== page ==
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Millennials getting obesity-related cancers at younger ages, American Cancer Society says


Millennials getting obesity-related cancers (Raylipscombe / Getty Images)

Younger adults, especially in the generation known as millennials, are seeing increasing rates of obesity-fueled cancers, the American Cancer Society says in a new report.

The rate for six of the 12 cancers related to obesity is increasing in younger adults, the cancer society said in a statement describing the study results published Monday in The Lancet. Millennials’ risk of developing certain cancers is nearly double that of Baby Boomers at the same age, the cancer society said.

The society noted “steeper increases in progressively younger ages and successively younger generations,” the American Cancer Society said in a statement outlining the findings. Colorectal, endometrial, pancreatic and gall bladder cancers were among them.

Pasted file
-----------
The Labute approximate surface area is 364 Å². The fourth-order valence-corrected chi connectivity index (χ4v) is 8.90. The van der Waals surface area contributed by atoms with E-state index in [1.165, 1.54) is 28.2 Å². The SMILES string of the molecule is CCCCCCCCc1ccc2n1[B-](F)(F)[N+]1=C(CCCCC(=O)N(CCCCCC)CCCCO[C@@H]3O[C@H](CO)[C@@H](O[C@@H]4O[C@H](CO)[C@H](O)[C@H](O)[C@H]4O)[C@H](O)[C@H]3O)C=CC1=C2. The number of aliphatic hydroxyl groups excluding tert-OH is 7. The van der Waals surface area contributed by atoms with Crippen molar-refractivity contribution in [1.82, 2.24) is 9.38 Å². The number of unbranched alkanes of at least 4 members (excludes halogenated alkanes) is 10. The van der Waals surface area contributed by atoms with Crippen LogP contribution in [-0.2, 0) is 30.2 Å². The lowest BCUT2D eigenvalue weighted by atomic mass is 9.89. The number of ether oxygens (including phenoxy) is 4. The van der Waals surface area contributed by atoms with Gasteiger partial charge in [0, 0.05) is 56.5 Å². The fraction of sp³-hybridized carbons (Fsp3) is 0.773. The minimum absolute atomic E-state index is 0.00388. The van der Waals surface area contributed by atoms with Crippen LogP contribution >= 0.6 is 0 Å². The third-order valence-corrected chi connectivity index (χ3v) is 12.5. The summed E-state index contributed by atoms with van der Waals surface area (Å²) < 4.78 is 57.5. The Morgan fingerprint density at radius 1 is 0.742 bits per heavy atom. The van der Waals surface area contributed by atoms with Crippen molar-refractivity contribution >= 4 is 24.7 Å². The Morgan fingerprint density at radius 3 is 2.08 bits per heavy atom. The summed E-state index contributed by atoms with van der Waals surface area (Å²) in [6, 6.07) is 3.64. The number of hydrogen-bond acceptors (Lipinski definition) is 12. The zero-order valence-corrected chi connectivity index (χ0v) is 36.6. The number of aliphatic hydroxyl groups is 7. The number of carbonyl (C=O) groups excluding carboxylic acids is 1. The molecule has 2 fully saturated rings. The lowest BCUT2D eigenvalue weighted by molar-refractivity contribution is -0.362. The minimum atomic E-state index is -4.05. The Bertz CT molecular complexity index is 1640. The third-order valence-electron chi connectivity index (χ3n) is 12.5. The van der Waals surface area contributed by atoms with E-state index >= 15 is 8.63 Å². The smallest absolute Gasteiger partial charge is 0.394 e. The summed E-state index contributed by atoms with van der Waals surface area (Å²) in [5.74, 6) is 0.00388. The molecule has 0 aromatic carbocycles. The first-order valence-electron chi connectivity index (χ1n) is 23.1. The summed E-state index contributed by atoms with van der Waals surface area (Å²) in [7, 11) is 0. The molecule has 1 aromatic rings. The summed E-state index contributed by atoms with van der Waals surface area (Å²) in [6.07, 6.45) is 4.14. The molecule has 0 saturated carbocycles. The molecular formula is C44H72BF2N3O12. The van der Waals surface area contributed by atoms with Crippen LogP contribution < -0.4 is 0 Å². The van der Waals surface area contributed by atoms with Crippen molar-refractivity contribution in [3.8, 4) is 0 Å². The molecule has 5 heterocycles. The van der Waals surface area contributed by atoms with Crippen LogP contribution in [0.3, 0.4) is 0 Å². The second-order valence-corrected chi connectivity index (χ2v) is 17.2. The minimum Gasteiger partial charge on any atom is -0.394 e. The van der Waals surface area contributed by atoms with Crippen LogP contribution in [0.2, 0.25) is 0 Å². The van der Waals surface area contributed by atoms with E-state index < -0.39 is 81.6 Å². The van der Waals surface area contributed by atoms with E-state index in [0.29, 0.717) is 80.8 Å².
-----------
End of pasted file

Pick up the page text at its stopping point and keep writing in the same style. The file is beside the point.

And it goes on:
In contrast, the study, published in The Lancet Public Health journal, found rate increases for just two of 18 non-obesity-related cancers researchers examined. Rates stabilized or declined for the rest of them, even smoking-related and infection-related cancers, the cancer society said.

Excess body weight is a known carcinogen because of hormones produced by fat cells, and earlier exposure, at different periods of development, compounds the problem, CNN noted.

Nevertheless, it wasn’t the risk itself that was high, it was the change in risk that was alarming for its future public health implications, study authors said.

“Given the large increase in the prevalence of overweight and obesity among young people and increasing risks of obesity-related cancers in contemporary birth cohorts, the future burden of these cancers could worsen as younger cohorts age, potentially halting or reversing the progress achieved in reducing cancer mortality over the past several decades,” said Ahmedin Jemal, DVM Ph.D., scientific vice president of surveillance and health services research, and senior/corresponding author of the paper, in a statement. “Cancer trends in young adults often serve as a sentinel for the future disease burden in older adults, among whom most cancer occurs.”